2. Petitioner contends (Pet. 7-10) that a circuit conflict exists on the question whether the government's failure to deposit funds in an interest-bearing account can give rise to a valid takings claim brought by the person who is ultimately entitled to those funds. Petitioner relies (Pet. 8) on the rulings of the Sixth and Ninth Circuits in United States v. $515,060.42 in U.S. Currency, 152 F.3d 491 (6th Cir. 1998), and United States v. $277,000 U.S. Currency, 69 F.3d 1491 (9th Cir. 1995). Petitioner's reliance on those decisions is misplaced.

The cases cited by petitioner held that "constructive" interest-i.e., interest that could have been earned if private funds had been held in an interest-bearing account-could appropriately be awarded when the government retained possession of seized funds pending resolution of a forfeiture action and thereafter failed to establish the forfeitability of the money. See $515,060.42 in U.S. Currency, 152 F.3d at 504-506; $277,000 U.S. Currency, 69 F.3d at 1497. Four other courts of appeals, by contrast, held that sovereign immunity barred recovery of interest in that setting absent express statutory authorization. See Larson v. United States, 274 F.3d 643, 647 (1st Cir. 2001); United States v. $30,006.25 in U.S. Currency, 236 F.3d 610, 614-615 (10th Cir. 2000), cert. denied, 534 U.S. 856 (2001); United States v. $7,990.00 in U.S. Currency, 170 F.3d 843, 845-846 (8th Cir.), cert. dismissed, 528 U.S. 1041 (1999); Ikelionwu v. United States, 150 F.3d 233, 238-239 (2d Cir. 1998). In 2000, Congress effectively resolved that circuit conflict by providing that in forfeiture proceedings in which the claimant substantially prevails, owners of cash and negotiable instruments are entitled to interest for the period during which the assets were held by the government. See 28 U.S.C. 2465(b)(1)(C).3

Although the Sixth and Ninth Circuits found "constructive" interest to be a permissible element of relief at the conclusion of an unsuccessful government forfeiture action, neither court suggested that payment of such interest was mandated by the Fifth Amendment. In addition, the basic policy justification for requiring that interest be paid in that setting-i.e., the fact that the government's acquisition of the property is premised on forfeiture allegations that are ultimately found to lack merit, see $277,000 U.S. Currency, 69 F.3d at 1493 (duty to pay interest prevents the government from "profit[ing] from wrongly seized property without recourse by the owner")-is inapplicable here. Petitioner disavows any contention that the deposit of the relevant funds into the Treasury constituted a Fifth Amendment taking (Pet. 5-6 n.4), and he does not contend that the government's acquisition of the money was otherwise unlawful.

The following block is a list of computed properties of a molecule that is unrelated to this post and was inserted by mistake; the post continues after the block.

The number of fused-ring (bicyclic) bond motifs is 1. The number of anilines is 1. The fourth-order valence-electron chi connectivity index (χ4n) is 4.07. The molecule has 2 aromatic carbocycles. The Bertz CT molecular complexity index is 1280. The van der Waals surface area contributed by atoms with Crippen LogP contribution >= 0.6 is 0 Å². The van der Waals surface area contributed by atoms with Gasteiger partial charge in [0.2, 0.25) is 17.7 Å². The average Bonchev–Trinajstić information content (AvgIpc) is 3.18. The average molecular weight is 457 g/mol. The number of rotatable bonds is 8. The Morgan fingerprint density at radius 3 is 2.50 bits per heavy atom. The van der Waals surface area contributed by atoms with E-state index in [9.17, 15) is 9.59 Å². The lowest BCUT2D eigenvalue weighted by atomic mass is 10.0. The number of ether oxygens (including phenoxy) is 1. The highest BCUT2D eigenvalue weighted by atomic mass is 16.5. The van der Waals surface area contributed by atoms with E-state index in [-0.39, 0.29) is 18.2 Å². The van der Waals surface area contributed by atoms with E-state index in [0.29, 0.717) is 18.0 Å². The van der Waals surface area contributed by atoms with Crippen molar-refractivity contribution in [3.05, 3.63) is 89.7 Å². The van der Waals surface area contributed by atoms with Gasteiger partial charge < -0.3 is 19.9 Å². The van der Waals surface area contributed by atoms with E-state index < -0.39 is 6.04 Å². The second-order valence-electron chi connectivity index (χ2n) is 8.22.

Unlike the forfeiture cases cited above, moreover, the instant case does not involve a situation in which the government retained funds for an extended period over the objection of the putative owner. To the contrary, petitioner's distributive share of the bankruptcy estate was disbursed to him upon the entry of the bankruptcy court's final decree. See Pet. App. 3a. After petitioner failed to cash that check within a 90-day period, the relevant funds were transferred to the Treasury only until such time as petitioner filed a claim with the bankruptcy court seeking his share of the estate. See id. at 3a-4a. Where (as here) the government neither earned interest on the relevant funds nor prevented petitioner from doing so, nothing in the decisions on which petitioner relies suggests that the Fifth Amendment required the payment of interest for the period during which petitioner allowed the funds to remain in the Treasury.

CONCLUSION

The petition for a writ of certiorari should be denied.

Respectfully submitted.

THEODORE B. OLSON
Solicitor General
ROBERT D. MCCALLUM, JR.
Assistant Attorney General
DAVID M. COHEN
MARK A. MELNICK
KYLE CHADWICK
Attorneys

MARCH 2003

1 11 U.S.C. 347(a) provides:

Ninety days after the final distribution under section 726, 1226, or 1326 of this title in a case under chapter 7, 12, or 13 of this title, as the case may be, the trustee shall stop payment on any check remaining unpaid, and any remaining property of the estate shall be paid into the court and disposed of under chapter 129 of title 28.

2 For essentially the same reason, the petition in this case need not be held pending this Court's decision in Brown v. Legal Foundation, No. 01-1325 (argued Dec. 9, 2002). Like Webb's Fabulous Pharmacies, that case involves a takings challenge to state rules governing the disposition of interest actually earned on client deposits. See Washington Legal Found. v. Legal Found., 271 F.3d 835, 844-846, 860-861 (9th Cir. 2001).

3 28 U.S.C. 2465(b)(1) provides in relevant part:

Except as provided in paragraph (2), in any civil proceeding to forfeit property under any provision of Federal law in which the claimant substantially prevails, the United States shall be liable for -

* * * * *

(C) in cases involving currency, other negotiable instruments, or the proceeds of an interlocutory sale-

(i) interest actually paid to the United States from the date of the seizure or arrest of the property that resulted from the investment of the property in an interest-bearing account or instrument; and

(ii) an imputed amount of interest that such currency, instruments, or proceeds would have earned at the rate applicable to the 30-day Treasury Bill, for any period during which no interest was paid (not including any period when the property reasonably was in use as evidence in an official proceeding or in conducting scientific tests for the purpose of collecting evidence), commencing 15 days after the property was seized by a Federal law enforcement agency, or was turned over to a Federal law enforcement agency by a State or local law enforcement agency.

See Civil Asset Forfeiture Reform Act of 2000, Pub. L. No. 106- 185, § 4(a), 114 Stat. 211.